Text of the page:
Is the event repeatable? Clearly not. Were it repeatable it would be lawlike. Are only lawlike occurrences possible? Well, clearly JT thinks so. The point is that if you, JT, want to demand only physical laws can explain physical events then the onus is on you to show that we live in a closed universe. And you have not done that.
Here’s the thing JT. I can offer witnesses and testimony to back up the miracles of Jesus. At the end of it all, all you can offer is a metaphysical principle since physical laws were not in dispute.
JT says about the conflict between Heisenberg’s Uncertainty Principle and General Relativity; “The apparent contradiction is not due to a conflict in the findings of science, as John would have us believe, but rather to our lack of information.” Isn’t that cute. Due to his faith in a closed universe, due to his belief that any and all problems in science will be resolved, JT has decided a priori where the fault lies.
Recall a conflict that was illustrated between Heisenberg’s Uncertainty Principle and Einstein’s equations of General Relativity. By fiat JT solves the difficulty of scale between General Relativity and Quantum Mechanics; “We don’t yet know which of these QG [Quantum Gravity] theories are correct, but it is reasonable one say the conflict has been definitively resolved.” It has? Huh?
Has any Quantum Gravity theory been verified yet? No? Then a not yet existent Quantum Gravity theory is simply not in any position to resolve a conflict. The conflict again:
According to General Relativity: A singularity in a black hole would have a 0 radius. That may, or may not, be true. We don’t know. A measurement has not been performed.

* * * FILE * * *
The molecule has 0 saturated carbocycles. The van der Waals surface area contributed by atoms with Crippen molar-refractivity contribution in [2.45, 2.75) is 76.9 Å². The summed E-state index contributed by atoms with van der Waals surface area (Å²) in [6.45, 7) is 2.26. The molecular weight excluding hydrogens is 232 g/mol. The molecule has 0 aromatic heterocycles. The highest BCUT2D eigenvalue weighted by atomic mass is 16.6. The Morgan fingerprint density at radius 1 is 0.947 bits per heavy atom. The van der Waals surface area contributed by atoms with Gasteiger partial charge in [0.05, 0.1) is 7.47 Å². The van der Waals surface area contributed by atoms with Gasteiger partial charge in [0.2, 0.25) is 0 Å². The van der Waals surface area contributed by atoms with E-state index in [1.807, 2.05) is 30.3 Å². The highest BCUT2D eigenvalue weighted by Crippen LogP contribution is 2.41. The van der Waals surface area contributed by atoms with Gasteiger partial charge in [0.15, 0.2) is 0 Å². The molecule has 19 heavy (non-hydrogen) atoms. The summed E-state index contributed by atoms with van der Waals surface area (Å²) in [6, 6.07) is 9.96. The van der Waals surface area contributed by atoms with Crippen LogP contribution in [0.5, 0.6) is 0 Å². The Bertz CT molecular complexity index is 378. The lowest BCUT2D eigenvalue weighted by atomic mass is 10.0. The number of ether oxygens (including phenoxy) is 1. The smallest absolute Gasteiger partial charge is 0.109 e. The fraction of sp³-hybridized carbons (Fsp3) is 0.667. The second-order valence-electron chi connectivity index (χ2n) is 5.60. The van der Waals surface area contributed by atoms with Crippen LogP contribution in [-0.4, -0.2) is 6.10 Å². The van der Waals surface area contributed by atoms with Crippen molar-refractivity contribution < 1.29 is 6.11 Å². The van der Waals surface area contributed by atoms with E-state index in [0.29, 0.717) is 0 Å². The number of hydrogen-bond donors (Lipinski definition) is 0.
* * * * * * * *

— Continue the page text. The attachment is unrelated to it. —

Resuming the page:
According to Heisenberg’s Principle of Uncertainty: A singularity in a black hole would have a radius 10-73m.
Both predictions might be wrong, but both predictions cannot be right. And deciding that General Relativity, or Heisenberg’s principle, is simply wrong before any measurement is simply unscientific.
“The findings of science” have to be final, coherent, and no longer open to revision, in order to entail that Christianity is false. The reason that the findings of science must be final, coherent, and no longer open to revision in order for the findings of science entail Christianity is false can be illustrated in a simple syllogism using the law of modus tollens.
1) In order for something to be refute anything as false, that something must be established to be true (eg final, coherent, and no longer open to revision.)
2) The findings of science, as would follow from the progressive nature of science, is open to revision, and are not established as true.
3) Therefore, by modus tollens, the findings of science do not show Christianity to be false.
Considering it has not be shown that we live in a closed universe, it is not fair to conclude that the findings of science have refuted Christianity.
Considering science has conflicts, changes, revisions, the findings of science cannot show that Christianity is false.
Considering JT’s argument is self-contradictory, he is not any position to argue that the findings of science show that Christianity is false.
Perhaps JT should have been working on an argument to prove that we are in a closed universe, rather than wasting his time playing some hallucinated game of wac-a-mole.